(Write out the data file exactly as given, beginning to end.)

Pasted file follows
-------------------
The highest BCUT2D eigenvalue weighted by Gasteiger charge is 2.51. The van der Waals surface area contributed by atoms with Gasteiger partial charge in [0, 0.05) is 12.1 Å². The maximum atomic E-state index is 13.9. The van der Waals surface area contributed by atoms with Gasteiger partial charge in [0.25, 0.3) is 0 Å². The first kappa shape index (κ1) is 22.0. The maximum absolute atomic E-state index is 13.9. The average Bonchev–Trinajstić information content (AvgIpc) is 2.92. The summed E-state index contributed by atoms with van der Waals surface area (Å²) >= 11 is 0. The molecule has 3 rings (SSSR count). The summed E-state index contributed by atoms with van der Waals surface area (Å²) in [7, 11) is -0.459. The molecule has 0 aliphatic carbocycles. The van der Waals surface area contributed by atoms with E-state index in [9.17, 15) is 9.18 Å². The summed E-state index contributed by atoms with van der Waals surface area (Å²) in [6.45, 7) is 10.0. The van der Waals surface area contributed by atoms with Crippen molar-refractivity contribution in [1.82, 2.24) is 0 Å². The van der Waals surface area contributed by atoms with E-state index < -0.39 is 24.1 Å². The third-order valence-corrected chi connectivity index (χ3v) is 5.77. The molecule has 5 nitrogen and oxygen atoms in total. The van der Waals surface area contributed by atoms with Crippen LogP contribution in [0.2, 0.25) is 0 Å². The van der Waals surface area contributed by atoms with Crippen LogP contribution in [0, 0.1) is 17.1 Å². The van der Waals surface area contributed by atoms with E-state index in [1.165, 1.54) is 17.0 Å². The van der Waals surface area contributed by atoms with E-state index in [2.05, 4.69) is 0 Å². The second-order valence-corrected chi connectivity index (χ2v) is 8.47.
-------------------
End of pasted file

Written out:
The highest BCUT2D eigenvalue weighted by Gasteiger charge is 2.51. The van der Waals surface area contributed by atoms with Gasteiger partial charge in [0, 0.05) is 12.1 Å². The maximum atomic E-state index is 13.9. The van der Waals surface area contributed by atoms with Gasteiger partial charge in [0.25, 0.3) is 0 Å². The first kappa shape index (κ1) is 22.0. The maximum absolute atomic E-state index is 13.9. The average Bonchev–Trinajstić information content (AvgIpc) is 2.92. The summed E-state index contributed by atoms with van der Waals surface area (Å²) >= 11 is 0. The molecule has 3 rings (SSSR count). The summed E-state index contributed by atoms with van der Waals surface area (Å²) in [7, 11) is -0.459. The molecule has 0 aliphatic carbocycles. The van der Waals surface area contributed by atoms with E-state index in [9.17, 15) is 9.18 Å². The summed E-state index contributed by atoms with van der Waals surface area (Å²) in [6.45, 7) is 10.0. The van der Waals surface area contributed by atoms with Crippen molar-refractivity contribution in [1.82, 2.24) is 0 Å². The van der Waals surface area contributed by atoms with E-state index < -0.39 is 24.1 Å². The third-order valence-corrected chi connectivity index (χ3v) is 5.77. The molecule has 5 nitrogen and oxygen atoms in total. The van der Waals surface area contributed by atoms with Crippen LogP contribution in [0.2, 0.25) is 0 Å². The van der Waals surface area contributed by atoms with Crippen LogP contribution in [0, 0.1) is 17.1 Å². The van der Waals surface area contributed by atoms with E-state index in [1.165, 1.54) is 17.0 Å². The van der Waals surface area contributed by atoms with E-state index in [2.05, 4.69) is 0 Å². The second-order valence-corrected chi connectivity index (χ2v) is 8.47.